What Is Law?


Law is a set of rules created and enforced by social or governmental institutions to regulate human behavior. Its precise definition is a matter of debate, but some important aspects are agreed upon. Laws are generally enforceable by the state, but they may also be enacted by other institutions, such as churches. Laws govern a wide range of activities, including property, contracts, crimes, and human rights. Laws are also a way for society to organize itself and prevent conflict between individuals and groups.

In most nation-states, laws are made by the people or their elected representatives, but the power to make and enforce law is not always distributed equally among citizens. Each year, rebellions and revolutions occur as people seek greater control over the law making and enforcement process.

The purpose of the legal system is to ensure that all people are treated fairly. This includes protecting people against the abuse of power by the government and ensuring that core human and property rights are respected. It also makes sure that people are accountable for their actions and that the government is transparent.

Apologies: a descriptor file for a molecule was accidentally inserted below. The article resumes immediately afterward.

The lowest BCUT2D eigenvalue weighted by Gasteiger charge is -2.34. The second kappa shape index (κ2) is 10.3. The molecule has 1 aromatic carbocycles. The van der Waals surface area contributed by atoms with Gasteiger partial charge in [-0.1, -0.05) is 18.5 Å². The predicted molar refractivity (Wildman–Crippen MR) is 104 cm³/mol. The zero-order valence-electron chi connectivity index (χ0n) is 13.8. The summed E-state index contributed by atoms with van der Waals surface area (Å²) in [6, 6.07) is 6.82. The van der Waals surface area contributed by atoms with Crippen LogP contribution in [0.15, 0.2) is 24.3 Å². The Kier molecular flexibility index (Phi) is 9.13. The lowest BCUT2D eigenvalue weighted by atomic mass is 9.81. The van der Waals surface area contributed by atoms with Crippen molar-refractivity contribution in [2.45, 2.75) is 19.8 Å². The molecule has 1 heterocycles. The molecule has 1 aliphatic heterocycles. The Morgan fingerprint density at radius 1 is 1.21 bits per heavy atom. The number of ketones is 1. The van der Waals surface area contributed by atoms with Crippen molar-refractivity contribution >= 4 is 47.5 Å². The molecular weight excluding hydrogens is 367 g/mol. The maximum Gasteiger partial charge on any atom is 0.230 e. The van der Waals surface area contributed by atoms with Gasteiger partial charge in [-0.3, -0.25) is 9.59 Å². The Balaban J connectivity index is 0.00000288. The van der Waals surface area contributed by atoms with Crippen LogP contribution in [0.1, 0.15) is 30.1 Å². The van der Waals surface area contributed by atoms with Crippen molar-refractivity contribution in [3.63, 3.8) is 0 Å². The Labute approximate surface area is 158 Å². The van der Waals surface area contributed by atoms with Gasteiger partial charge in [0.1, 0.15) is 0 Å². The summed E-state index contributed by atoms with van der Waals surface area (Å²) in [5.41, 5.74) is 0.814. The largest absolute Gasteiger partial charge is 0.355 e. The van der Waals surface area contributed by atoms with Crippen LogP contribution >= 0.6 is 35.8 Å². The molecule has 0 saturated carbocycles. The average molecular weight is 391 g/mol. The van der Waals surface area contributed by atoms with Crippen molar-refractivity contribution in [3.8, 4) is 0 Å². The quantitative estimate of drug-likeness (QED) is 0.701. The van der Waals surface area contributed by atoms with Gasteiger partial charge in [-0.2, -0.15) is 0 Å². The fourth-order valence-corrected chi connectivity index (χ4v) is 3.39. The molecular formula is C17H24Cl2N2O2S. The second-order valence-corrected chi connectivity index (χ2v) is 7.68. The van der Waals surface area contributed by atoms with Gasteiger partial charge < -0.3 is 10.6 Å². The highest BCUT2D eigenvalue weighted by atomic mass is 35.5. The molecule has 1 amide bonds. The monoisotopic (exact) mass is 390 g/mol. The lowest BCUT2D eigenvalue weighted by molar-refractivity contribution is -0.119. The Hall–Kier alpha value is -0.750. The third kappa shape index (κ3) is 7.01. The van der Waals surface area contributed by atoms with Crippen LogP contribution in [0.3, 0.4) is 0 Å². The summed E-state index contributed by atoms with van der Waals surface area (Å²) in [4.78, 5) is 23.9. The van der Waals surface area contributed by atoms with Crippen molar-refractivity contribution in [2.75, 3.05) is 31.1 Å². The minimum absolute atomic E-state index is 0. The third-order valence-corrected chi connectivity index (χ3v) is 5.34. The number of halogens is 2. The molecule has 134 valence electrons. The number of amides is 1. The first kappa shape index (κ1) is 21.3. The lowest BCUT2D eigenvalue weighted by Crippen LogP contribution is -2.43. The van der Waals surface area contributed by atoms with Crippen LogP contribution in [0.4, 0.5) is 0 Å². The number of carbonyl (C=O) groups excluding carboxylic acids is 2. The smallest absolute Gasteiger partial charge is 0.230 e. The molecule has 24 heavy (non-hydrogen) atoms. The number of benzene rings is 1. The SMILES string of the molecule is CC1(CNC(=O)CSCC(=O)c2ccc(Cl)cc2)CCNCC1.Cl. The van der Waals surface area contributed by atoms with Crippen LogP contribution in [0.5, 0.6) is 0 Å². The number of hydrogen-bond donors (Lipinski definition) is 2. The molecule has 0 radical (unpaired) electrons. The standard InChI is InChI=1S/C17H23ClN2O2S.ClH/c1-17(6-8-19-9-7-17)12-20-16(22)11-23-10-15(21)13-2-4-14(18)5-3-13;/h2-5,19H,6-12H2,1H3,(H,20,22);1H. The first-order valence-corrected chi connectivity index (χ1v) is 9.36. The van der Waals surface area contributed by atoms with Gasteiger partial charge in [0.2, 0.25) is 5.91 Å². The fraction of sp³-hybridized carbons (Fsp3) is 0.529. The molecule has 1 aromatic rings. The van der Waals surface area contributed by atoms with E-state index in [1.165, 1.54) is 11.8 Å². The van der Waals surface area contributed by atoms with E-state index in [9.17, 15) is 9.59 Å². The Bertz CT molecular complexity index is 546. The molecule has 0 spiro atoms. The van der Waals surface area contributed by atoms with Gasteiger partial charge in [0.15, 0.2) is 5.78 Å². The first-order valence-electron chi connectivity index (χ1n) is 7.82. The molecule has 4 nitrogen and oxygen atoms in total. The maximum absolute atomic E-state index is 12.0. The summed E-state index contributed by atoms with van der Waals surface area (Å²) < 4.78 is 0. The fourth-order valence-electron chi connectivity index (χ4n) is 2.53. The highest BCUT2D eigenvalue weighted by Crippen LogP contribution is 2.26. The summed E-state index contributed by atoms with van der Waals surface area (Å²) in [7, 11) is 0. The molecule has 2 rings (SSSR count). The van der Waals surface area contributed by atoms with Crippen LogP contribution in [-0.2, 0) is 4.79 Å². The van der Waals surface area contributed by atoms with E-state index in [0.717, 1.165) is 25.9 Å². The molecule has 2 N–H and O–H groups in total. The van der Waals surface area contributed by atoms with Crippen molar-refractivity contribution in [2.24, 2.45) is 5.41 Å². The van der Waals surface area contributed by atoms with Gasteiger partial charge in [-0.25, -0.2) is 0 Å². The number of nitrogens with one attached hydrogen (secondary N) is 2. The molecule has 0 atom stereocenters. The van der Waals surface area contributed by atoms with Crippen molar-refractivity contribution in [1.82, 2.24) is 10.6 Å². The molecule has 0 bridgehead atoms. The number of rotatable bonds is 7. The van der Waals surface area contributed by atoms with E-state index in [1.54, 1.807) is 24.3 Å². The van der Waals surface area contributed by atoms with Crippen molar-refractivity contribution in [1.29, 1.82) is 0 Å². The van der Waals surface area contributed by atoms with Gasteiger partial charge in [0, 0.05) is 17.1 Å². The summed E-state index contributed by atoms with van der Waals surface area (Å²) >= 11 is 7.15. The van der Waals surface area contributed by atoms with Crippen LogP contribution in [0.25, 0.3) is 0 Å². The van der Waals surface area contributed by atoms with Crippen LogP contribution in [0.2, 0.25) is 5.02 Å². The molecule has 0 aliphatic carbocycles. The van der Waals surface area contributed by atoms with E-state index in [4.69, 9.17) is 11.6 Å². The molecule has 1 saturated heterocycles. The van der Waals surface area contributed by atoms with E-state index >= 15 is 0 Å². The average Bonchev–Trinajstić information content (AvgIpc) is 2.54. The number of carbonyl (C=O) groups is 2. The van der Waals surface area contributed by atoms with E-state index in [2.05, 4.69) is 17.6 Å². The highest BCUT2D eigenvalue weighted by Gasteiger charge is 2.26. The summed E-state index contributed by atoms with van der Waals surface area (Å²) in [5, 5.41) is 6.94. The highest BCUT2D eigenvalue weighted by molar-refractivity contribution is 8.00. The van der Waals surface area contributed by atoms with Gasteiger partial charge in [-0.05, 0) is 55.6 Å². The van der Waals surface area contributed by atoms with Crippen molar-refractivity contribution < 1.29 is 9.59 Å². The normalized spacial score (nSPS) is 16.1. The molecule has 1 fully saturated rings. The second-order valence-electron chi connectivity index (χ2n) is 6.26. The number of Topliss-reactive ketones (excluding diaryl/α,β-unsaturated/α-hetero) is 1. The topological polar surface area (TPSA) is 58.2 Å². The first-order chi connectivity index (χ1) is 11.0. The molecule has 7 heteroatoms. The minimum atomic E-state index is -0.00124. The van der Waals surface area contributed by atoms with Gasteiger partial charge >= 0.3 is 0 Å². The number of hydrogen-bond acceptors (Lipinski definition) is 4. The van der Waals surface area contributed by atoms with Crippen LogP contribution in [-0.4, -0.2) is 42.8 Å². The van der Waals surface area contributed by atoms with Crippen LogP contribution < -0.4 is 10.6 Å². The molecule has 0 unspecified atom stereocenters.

Procedural law focuses on the methods of conducting a trial and is distinct from substantive law, which deals with the rules and rights of everyday conduct. Examples of procedural law include the rules of evidence, bankruptcy, and criminal procedure. Substantive law includes the laws of property, contracts, and torts.

The rule of law refers to the principle that all governments and individuals must be subject to laws that are publicly promulgated, equally enforced, and independently adjudicated. It also requires adherence to international human rights standards.

The legal system contains many terms that are unfamiliar to non-lawyers, including arraignment, brief, and docket. Arraignment is the procedure by which an accused person is brought before the court, told of the charges against them, and given the opportunity to plead guilty or not guilty. Brief is a short written document submitted by each lawyer in a case, explaining to the judge why they think their client should win. Docket is the record of all of the proceedings in a lawsuit. Those who have been convicted of a crime are usually placed on probation, where they are monitored by officers who screen applicants and monitor incarcerated defendants. Those who cannot afford attorneys can hire public defenders, who represent them in criminal cases. Appeals are requests to overturn a decision of a lower court or tribunal. They are often decided by a larger group of judges, called the full bench or en banc. In the United States, all federal courts except for the Supreme Court are en banc. In some other countries, courts may be en banc as well.